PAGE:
The alarm was caused by medical studies suggesting that drug-coated stents might be causing deadly blood clots. But with benefit of additional data and further analysis, many doctors say drug-coated stents may not be so risky after all, at least compared with various alternatives whose drawbacks may outweigh the risks of clotting.
Because the safety fears were widespread, however, even those rooting hardest for a rebound â€” the companies that make stents â€” are not expecting a quick resurgence for the drug-coated devices. Worldwide, stent sales have fallen by about $1 billion since last year, to $5 billion this year."
The alarm was not caused by the studies but by media accounts that ignored dozens of other studies and the absolute risk of death followed by trial lawyers fanning flames of fear...
From an Oct 21 2006 article by Feder
Doctors Rethink Widespread Use of Heart Stents
..."But now stent sales are falling and some doctors are rethinking their faith in the devices, driven by emerging evidence that the newest and most common type â€” drug-coated stents â€” can sometimes cause potentially fatal blood clots months or even years after they are implanted.
The Food and Drug Administration said yesterday that it would hold hearings in early December to consider whether to issue new stent safety guidelines.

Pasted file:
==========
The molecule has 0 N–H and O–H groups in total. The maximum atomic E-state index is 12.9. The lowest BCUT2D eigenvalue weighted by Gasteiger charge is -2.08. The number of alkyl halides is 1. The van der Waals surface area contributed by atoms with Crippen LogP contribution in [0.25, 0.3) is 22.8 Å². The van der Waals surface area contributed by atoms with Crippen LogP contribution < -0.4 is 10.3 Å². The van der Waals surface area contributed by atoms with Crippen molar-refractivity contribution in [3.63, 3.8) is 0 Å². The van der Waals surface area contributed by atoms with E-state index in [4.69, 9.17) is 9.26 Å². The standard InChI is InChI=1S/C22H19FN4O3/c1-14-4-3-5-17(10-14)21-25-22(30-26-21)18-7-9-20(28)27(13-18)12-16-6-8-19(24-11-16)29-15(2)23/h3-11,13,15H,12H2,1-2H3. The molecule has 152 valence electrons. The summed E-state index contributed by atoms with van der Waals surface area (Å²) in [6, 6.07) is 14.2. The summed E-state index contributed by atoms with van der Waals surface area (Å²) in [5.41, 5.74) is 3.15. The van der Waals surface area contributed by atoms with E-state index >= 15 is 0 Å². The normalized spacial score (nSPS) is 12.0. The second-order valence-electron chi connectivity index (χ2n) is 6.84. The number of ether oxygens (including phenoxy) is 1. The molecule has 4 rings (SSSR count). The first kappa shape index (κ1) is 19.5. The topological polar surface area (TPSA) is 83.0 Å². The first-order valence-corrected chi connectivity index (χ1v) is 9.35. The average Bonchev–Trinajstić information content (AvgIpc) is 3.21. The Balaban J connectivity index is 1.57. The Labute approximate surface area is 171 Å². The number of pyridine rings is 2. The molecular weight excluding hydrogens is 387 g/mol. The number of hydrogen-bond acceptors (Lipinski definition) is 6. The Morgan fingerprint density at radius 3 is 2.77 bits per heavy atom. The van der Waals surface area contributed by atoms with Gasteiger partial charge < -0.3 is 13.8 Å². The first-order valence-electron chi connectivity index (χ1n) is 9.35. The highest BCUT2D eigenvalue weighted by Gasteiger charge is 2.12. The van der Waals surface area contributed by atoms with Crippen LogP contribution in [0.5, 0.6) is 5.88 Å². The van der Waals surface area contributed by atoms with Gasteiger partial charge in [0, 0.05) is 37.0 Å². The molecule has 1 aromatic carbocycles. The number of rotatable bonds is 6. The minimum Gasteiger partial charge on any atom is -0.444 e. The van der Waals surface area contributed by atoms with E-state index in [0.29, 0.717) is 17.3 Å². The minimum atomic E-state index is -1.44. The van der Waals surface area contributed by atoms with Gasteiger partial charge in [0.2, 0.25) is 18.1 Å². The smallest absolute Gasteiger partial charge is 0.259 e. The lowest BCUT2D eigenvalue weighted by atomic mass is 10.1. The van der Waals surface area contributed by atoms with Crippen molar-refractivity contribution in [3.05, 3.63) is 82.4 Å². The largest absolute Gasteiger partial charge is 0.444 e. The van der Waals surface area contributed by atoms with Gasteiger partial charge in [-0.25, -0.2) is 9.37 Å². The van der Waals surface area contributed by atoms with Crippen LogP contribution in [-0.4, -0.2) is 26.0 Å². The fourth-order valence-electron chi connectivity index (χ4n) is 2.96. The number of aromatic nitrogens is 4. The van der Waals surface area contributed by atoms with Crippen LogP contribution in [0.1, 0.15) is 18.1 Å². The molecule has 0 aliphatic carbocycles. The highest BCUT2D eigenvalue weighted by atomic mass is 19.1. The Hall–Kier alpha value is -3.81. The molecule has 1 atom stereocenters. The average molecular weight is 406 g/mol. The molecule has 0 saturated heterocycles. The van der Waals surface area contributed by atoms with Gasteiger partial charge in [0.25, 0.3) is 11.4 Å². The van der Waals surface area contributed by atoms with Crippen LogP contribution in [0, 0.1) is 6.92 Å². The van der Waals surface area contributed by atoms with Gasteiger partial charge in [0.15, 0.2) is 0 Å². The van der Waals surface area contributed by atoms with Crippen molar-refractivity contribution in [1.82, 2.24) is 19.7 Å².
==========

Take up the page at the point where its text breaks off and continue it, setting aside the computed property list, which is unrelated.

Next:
The evidence indicates that overuse of stents may be leading to thousands of heart attacks and deaths each year, whether because stents are being used in relatively mild cases where drugs should be prescribed instead, or because patients are receiving drug-coated versions where simpler, cheaper bare-metal devices might work just as well.
There is no question that stents have saved countless lives in the short term by preventing impending heart attacks or opening arteries while an attack is being treated. But neither type of stent, no matter how much better it may make a patient feel, has been shown in rigorous clinical trials to improve long-term survival compared with other forms of treatment.
â€œIn the past weâ€™d say, â€˜Why not?,â€™ â€ said Dr. William Oâ€™Neill, a well-known cardiologist at the University of Miami and longtime advocate of using drug-coated stents. But the new safety data, he said, amounts to â€œa big why notâ€ for many patients.
The new evidence has added to a long-simmering debate over whether doctors have been too quick to prescribe stenting â€” whether because drugs would work as well for healthier patients or because bypass surgery might help the sickest ones live longer."